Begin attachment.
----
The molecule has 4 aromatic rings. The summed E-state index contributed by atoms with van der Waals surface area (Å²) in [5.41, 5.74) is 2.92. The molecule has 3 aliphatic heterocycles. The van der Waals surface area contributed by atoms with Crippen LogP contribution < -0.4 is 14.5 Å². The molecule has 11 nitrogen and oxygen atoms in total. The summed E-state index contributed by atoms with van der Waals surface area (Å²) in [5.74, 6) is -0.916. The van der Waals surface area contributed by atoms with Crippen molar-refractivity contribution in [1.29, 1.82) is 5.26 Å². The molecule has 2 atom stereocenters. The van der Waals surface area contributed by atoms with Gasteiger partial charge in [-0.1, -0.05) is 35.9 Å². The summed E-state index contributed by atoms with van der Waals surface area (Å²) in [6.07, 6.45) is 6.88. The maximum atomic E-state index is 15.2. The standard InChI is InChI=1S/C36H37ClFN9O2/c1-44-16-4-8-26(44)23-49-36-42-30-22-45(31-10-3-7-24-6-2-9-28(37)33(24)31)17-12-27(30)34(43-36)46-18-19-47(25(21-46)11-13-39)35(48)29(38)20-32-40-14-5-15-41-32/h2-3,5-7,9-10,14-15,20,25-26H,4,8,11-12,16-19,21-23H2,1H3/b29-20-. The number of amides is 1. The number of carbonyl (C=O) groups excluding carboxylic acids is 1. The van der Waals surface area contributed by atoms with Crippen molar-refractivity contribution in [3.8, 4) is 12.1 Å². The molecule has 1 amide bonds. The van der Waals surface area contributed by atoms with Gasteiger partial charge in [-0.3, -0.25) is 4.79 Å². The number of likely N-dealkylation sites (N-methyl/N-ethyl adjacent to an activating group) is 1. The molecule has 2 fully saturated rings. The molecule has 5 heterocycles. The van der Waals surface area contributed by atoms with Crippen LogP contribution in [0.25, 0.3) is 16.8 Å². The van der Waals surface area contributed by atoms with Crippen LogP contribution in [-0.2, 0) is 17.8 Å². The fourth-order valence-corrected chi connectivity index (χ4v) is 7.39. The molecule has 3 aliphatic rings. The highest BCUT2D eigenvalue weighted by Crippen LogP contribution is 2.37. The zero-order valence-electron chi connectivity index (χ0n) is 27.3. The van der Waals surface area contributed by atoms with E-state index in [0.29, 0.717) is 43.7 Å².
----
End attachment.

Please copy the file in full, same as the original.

The molecule has 4 aromatic rings. The summed E-state index contributed by atoms with van der Waals surface area (Å²) in [5.41, 5.74) is 2.92. The molecule has 3 aliphatic heterocycles. The van der Waals surface area contributed by atoms with Crippen LogP contribution < -0.4 is 14.5 Å². The molecule has 11 nitrogen and oxygen atoms in total. The summed E-state index contributed by atoms with van der Waals surface area (Å²) in [5.74, 6) is -0.916. The van der Waals surface area contributed by atoms with Crippen molar-refractivity contribution in [1.29, 1.82) is 5.26 Å². The molecule has 2 atom stereocenters. The van der Waals surface area contributed by atoms with Gasteiger partial charge in [-0.1, -0.05) is 35.9 Å². The summed E-state index contributed by atoms with van der Waals surface area (Å²) in [6.07, 6.45) is 6.88. The maximum atomic E-state index is 15.2. The standard InChI is InChI=1S/C36H37ClFN9O2/c1-44-16-4-8-26(44)23-49-36-42-30-22-45(31-10-3-7-24-6-2-9-28(37)33(24)31)17-12-27(30)34(43-36)46-18-19-47(25(21-46)11-13-39)35(48)29(38)20-32-40-14-5-15-41-32/h2-3,5-7,9-10,14-15,20,25-26H,4,8,11-12,16-19,21-23H2,1H3/b29-20-. The number of amides is 1. The number of carbonyl (C=O) groups excluding carboxylic acids is 1. The van der Waals surface area contributed by atoms with Crippen molar-refractivity contribution in [3.8, 4) is 12.1 Å². The molecule has 1 amide bonds. The van der Waals surface area contributed by atoms with Gasteiger partial charge in [-0.3, -0.25) is 4.79 Å². The number of likely N-dealkylation sites (N-methyl/N-ethyl adjacent to an activating group) is 1. The molecule has 2 fully saturated rings. The molecule has 5 heterocycles. The van der Waals surface area contributed by atoms with Crippen LogP contribution in [0.25, 0.3) is 16.8 Å². The van der Waals surface area contributed by atoms with Crippen LogP contribution in [-0.2, 0) is 17.8 Å². The fourth-order valence-corrected chi connectivity index (χ4v) is 7.39. The molecule has 3 aliphatic rings. The highest BCUT2D eigenvalue weighted by Crippen LogP contribution is 2.37. The zero-order valence-electron chi connectivity index (χ0n) is 27.3. The van der Waals surface area contributed by atoms with E-state index in [0.29, 0.717) is 43.7 Å².